Alon Liel, former Israeli ambassador to Turkey, thinks that as long as Israel does not apologise for the Mavi Marmara casualties, official contact can only be at the intelligence level between the Mossad and the MIT.
“This contact now has a real chance to develop because of the Syrian civil war and its possible implications on both Israel and Turkey,” he told SETimes, arguing that if Turkish-Israeli relations were good, then Syria would approach its relations with Turkey differently today.
In Ankara, politicians are still wary of talking about possible Israel-Turkey co-operation at this stage and some believe the Arab uprisings and Israel’s increasing international isolation could prompt Israeli officials to accept Turkey’s conditions regarding the flotilla accident.
“The geopolitical changes might bring more difficulties to Israel’s interest, rather than Turkey,” says Sukru Elekdag, a veteran Turkish diplomat, explaining that the Arab uprisings may result in “a pool of Sunni regimes in the region, based on Sharia”.
“This situation doesn’t provide any hope to Turkey, which was seeking a modern democracy in the region. But for Israel, it creates a suffocating political atmosphere,” he adds.
Ali Balci, an analyst at the Sakarya University, agrees that unless Israel apologises for the Gaza flotilla, Turkey “will try to solve problems, such as the PKK, Syria and others by not relying on Israel”.
“For example, Turkey has worked together with the Arab League to solve the Syrian problem. It also gets help from American drones and the Iraqi government in fighting against the PKK,” he argues.
However, Balci adds, in the event that Israel accepts Turkey’s conditions, “this will not bring the two countries back to a security-oriented foreign policy as in the 1990s.”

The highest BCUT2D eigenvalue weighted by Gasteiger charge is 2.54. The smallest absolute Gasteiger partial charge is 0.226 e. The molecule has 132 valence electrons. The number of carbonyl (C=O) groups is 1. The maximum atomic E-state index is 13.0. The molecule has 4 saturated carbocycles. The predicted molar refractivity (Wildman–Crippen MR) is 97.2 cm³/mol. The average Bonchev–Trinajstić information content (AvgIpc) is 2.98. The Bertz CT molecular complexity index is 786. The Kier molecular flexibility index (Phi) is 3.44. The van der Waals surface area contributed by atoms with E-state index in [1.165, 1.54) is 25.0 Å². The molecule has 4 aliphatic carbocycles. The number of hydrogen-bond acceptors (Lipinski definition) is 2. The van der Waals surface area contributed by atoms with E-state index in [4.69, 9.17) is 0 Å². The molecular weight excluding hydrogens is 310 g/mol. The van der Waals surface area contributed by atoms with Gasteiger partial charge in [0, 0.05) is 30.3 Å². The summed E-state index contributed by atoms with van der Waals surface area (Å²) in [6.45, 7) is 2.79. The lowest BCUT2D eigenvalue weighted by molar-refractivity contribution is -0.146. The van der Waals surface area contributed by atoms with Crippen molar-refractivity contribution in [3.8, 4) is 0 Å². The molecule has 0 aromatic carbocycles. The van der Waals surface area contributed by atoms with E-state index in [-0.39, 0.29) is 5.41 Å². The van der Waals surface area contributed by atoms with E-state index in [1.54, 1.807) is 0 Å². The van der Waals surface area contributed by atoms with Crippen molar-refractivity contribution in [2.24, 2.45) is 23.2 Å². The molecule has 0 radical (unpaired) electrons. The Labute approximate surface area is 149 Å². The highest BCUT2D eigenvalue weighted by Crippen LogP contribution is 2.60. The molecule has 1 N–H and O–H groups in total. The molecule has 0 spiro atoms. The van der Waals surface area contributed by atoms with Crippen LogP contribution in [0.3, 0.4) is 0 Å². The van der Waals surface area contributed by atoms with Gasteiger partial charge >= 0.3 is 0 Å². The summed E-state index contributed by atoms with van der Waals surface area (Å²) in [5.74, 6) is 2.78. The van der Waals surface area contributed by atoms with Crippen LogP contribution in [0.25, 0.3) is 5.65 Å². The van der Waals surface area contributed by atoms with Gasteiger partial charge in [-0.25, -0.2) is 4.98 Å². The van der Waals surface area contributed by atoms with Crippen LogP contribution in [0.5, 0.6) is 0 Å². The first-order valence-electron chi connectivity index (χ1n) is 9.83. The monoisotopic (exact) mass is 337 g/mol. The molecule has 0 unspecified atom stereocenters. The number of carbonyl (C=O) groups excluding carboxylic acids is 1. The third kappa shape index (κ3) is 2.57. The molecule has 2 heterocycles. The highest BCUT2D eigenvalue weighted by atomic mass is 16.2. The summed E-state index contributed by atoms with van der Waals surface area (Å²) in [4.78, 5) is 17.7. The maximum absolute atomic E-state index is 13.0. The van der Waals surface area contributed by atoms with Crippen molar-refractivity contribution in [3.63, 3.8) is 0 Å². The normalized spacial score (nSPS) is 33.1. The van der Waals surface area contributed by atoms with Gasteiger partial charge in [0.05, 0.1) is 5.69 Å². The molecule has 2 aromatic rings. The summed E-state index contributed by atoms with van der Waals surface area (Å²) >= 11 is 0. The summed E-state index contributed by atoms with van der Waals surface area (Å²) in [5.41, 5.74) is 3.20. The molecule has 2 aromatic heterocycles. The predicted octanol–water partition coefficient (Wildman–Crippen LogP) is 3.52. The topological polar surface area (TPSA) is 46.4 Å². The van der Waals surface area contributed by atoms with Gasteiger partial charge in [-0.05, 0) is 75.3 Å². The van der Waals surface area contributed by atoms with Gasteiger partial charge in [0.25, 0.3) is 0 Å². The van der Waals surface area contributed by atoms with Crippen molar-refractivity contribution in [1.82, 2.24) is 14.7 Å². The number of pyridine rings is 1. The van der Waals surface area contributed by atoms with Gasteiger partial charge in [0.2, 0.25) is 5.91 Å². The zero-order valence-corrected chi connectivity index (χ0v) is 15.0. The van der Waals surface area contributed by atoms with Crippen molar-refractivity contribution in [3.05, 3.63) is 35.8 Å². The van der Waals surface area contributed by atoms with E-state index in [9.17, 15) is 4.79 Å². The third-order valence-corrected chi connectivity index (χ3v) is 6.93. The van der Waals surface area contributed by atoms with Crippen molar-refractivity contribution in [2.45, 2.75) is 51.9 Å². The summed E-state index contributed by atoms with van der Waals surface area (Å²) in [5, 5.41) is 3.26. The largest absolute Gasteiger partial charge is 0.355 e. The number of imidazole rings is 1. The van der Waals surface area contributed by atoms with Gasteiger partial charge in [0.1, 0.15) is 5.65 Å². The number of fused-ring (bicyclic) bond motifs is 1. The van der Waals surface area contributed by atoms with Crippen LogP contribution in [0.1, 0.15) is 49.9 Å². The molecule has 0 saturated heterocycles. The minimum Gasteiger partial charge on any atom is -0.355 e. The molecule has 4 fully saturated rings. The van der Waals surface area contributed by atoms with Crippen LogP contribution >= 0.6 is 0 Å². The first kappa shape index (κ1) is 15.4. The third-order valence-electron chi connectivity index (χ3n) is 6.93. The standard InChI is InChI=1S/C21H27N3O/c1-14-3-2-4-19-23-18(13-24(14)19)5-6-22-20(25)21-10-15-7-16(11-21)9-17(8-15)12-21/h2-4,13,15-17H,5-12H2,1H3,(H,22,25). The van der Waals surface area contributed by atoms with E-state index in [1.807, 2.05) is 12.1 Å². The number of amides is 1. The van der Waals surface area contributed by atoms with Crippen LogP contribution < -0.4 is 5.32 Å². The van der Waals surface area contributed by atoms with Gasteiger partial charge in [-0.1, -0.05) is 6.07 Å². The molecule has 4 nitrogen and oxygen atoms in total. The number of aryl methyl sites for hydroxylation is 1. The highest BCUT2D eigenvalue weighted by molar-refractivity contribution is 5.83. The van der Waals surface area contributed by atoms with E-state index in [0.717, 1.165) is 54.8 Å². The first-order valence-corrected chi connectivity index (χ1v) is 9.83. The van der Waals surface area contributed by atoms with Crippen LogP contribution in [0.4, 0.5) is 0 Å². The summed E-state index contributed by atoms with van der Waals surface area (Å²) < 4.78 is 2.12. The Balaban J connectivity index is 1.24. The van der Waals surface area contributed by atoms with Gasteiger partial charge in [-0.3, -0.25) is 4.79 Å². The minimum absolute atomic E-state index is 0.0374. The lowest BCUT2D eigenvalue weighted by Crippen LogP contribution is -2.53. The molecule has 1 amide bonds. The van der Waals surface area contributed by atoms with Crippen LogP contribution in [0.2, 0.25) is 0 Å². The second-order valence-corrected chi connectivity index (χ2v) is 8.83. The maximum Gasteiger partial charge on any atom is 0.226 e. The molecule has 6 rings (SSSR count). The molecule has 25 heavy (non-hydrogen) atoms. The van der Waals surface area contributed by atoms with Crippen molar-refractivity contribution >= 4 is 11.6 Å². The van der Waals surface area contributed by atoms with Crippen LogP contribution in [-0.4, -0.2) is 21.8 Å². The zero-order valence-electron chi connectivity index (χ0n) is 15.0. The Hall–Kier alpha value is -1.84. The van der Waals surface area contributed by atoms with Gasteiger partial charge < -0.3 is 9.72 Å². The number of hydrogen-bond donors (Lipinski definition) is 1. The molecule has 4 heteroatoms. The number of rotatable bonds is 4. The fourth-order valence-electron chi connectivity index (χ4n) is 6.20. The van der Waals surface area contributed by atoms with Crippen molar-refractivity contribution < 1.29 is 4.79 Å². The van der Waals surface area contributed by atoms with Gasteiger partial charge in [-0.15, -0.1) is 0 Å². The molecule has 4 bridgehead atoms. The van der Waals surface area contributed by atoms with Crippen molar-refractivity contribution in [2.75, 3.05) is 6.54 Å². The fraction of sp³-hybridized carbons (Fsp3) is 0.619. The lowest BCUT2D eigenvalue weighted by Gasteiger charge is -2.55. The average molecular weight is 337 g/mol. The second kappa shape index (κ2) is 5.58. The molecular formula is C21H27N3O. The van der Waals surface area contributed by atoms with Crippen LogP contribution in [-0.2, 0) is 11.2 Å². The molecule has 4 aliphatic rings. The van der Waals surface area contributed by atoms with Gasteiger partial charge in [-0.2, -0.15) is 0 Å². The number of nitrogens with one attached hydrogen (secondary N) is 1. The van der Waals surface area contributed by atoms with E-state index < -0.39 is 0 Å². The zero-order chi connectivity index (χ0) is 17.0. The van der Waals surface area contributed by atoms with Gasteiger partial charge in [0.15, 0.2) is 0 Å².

“The honeymoon in the 1990s has already been history [for a while]. Israel should first accept this. A new rapprochement should grant that Turkey and Israel have joint interests to build on, but also differences to work out,” Balci notes.
Among the differences to work out, he says, is Israel’s “aggressive policy”, which is viewed by Turkey as one of the main reasons behind the region’s instability.
However, Nildag Gizem Hayatoglu, a researcher at the Ankara-based Centre for Middle Eastern Strategic Studies, argues that the problem between the two countries could be resolved if Islamism in Turkey, and nationalism in Israel, were not in power.
“I have lots of friends in Israel. We all agree that our nations can’t be enemies or easily give up on their friendship,” she told SETimes, adding that the people in both countries could overcome their difficulties, if they ignore official propaganda.
“People don’t know if there are any options to get together because the local media in both countries doesn’t talk about that, except spreading negative propaganda,” she says.
By Alakbar Raufoglu for for Southeast European Times — 12/12/11